Yurodny isn't your typical funerals-and-wedding-party Balkan big-band. For starters, it's made up of Irish traditional musicians, a Russian violinist, an English saxophonist, and an Italian accordionist who doubles on Arabic percussion. Nevertheless, when this nonet lets rip it's a match for anything Goran Bregovic could conjure. The infectious grooves, tight unison playing and searing violin of Oleg Ponomarev on tracks like "Balkantown" and "Red Hora" are exhilarating, but in the main the music is more about mood and combinations of sounds than freewheeling virtuosity. Half a dozen guest musiciansincluding saxophonist Gilad Atzmon, here on clarinetcontribute a variety of textures.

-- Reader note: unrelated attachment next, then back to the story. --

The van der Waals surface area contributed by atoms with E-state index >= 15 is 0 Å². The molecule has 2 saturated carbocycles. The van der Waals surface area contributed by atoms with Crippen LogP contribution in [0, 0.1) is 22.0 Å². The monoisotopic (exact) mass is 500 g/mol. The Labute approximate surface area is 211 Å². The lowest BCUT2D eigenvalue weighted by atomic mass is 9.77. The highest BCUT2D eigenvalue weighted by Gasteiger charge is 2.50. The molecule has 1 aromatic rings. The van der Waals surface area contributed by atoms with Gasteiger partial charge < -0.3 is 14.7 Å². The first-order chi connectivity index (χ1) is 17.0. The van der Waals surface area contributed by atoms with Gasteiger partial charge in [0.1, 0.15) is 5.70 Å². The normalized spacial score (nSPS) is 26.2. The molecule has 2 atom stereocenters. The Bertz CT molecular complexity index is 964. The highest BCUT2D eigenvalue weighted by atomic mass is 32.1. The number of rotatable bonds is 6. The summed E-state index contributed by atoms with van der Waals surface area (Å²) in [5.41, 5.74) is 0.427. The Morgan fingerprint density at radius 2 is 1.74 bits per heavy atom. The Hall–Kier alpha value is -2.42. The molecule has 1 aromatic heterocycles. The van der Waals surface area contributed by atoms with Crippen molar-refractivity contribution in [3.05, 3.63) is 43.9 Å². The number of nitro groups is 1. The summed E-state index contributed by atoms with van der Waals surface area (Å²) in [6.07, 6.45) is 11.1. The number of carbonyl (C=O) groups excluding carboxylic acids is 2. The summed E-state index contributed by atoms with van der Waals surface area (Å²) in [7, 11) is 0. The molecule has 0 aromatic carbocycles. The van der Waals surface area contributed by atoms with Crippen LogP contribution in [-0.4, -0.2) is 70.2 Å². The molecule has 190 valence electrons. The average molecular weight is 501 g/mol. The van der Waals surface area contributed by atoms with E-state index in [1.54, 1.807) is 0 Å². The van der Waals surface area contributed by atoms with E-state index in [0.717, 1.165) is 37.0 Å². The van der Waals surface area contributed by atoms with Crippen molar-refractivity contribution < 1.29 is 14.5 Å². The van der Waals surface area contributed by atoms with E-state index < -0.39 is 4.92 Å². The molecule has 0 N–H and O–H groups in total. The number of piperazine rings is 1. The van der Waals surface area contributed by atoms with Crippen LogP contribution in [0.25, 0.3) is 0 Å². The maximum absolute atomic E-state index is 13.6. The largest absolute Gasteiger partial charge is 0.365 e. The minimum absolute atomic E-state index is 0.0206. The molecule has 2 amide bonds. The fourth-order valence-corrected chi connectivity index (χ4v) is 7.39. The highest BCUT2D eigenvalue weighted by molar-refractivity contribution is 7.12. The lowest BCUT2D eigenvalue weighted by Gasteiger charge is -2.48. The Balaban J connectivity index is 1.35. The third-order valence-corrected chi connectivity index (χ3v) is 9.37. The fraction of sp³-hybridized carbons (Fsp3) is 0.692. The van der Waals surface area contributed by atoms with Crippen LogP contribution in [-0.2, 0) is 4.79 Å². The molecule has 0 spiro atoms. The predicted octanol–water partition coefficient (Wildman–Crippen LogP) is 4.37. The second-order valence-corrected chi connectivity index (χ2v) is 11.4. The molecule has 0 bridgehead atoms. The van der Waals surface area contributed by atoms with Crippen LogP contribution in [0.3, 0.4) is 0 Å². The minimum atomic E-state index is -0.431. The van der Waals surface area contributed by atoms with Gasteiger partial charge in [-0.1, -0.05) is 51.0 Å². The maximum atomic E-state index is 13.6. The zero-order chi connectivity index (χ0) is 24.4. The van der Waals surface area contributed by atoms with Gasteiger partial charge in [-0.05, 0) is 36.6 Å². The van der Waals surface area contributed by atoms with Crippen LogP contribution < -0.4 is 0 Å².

The lyrical introspection of the title track and pianist Francesco Turrisi's alternatively beautiful and tortured lament "Folia" are elegant statements of a meditative nature. "Griffmadar (Rantott Kolbaszos)," with its potent mix of jazz abstraction and poignant strings occupies modern classical terrain, as does the stripped down, cello-led "Mahazor (The Absolute and Four Ages)." "Crude Black Strap" is a hushed dialog between saxophone and strings with a faint undercurrent of electronic rustling. The ghostly strings of "Scrub Systems" have an otherworldly, hypnotic quality.
Evenset is surely one of the most significant releases to come out of Ireland in decades. The coming together of jazz, classical and eastern traditions is hauntingly and seamlessly realized.